Rene Schmit | 10/11/2012 11:30:25 PM
As there are many weeds that can invade lawn grasses and cause damage, perhaps there is none more invasive and destructive to southern lawns than Virginia Button Weed. Many will argue that Torpedo Grass is the most troublesome weed however, most lawn grasses can co-exist and even blend in with torpedo grass where Virginia Button Weed will totally smother out and kill large portions of a lawn area. Virginia Button Weed is known scientifically as Diodia virginiana and flourishes in low, moist areas of the lawn. Distinguishing characteristics of Virginia Button Weed include green lanced shaped leaves that are one half inch wide and grow opposite of each other; stems that are often reddish in color; and flowers that are white with four petals. Once established and left alone to multiply, Virginia button Weed will form a heavily dense canopy of foliage that will cover and eventually kill off the lawn grass. Even mowing at a one half inch height will have no effect on Virginia button Weed. Worse yet, when cut into pieces, wherever the pieces land on a new area of the lawn, it has the ability to produce a new plant.
It is virtually impossible to remove Virginia Button Weed by hand because of the deep root system of the plant and fragments left behind that can re-establish a new viable plant. The best and most effective control is through the use of a post-emergence herbicide. Lawn herbicide products that contain carfentrazone work well on Virginia Button Weed such as Fertilome Weed Free Zone or Ortho Weed B Gone Max. Both are rated for safe use on southern lawn grasses that include St. Augustine, Centipede, Zoysia and Bermuda. Quite often, 3 to 4 (or even more) applications may be necessary to provide a total kill and should involve spot treating where the weed is prominent rather than treating the whole lawn. Multiple treatments would involve spraying once every 12 to 14 days. Since Weed Free Zone and Weed B Gone Max are tri-mec formulas each containing 2-4D, these products should be used and applied only during early morning hours, preferably when the grass is still wet from dew and especially when there is no wind. These products should never be applied when ambient temperature is near or at 90 degrees Fahrenheit. Always read the label to ensure a safe and effective application.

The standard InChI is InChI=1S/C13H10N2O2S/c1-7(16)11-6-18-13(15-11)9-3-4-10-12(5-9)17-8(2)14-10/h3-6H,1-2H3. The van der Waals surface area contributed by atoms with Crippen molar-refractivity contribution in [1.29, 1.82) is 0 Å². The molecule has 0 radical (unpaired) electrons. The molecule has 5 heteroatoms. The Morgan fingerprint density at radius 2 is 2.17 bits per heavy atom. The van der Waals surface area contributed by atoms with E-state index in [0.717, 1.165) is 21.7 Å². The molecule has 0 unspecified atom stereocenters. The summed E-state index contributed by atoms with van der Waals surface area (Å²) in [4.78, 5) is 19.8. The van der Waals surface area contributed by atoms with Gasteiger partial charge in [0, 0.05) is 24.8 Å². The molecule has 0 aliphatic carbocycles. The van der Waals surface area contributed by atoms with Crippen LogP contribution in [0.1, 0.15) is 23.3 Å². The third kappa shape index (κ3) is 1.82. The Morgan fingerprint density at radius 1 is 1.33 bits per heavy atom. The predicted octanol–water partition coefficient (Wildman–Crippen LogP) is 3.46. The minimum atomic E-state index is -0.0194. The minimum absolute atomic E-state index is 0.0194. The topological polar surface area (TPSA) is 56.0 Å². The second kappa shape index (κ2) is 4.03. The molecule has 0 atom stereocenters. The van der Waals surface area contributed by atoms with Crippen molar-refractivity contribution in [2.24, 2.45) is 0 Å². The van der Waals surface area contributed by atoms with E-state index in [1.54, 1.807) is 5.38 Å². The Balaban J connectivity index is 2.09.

Virginia Button Weed is often referred to as the “Scourge of the South” and rightfully so because of its prostrate growth habit, extensive root system, aggressive growth and vegetative ability to reproduce. Control of Virginia Button weed can be successful but will require a nominal degree of persistence and patience. If Virginia Button Weed is a current problem in your lawn, taking action now will greatly reduce the population and its ability to re-emerge next spring.Rene’ Schmit is the St. Charles Parish county Agent of the LSU AgCenter and can be reached at 985-785-4473.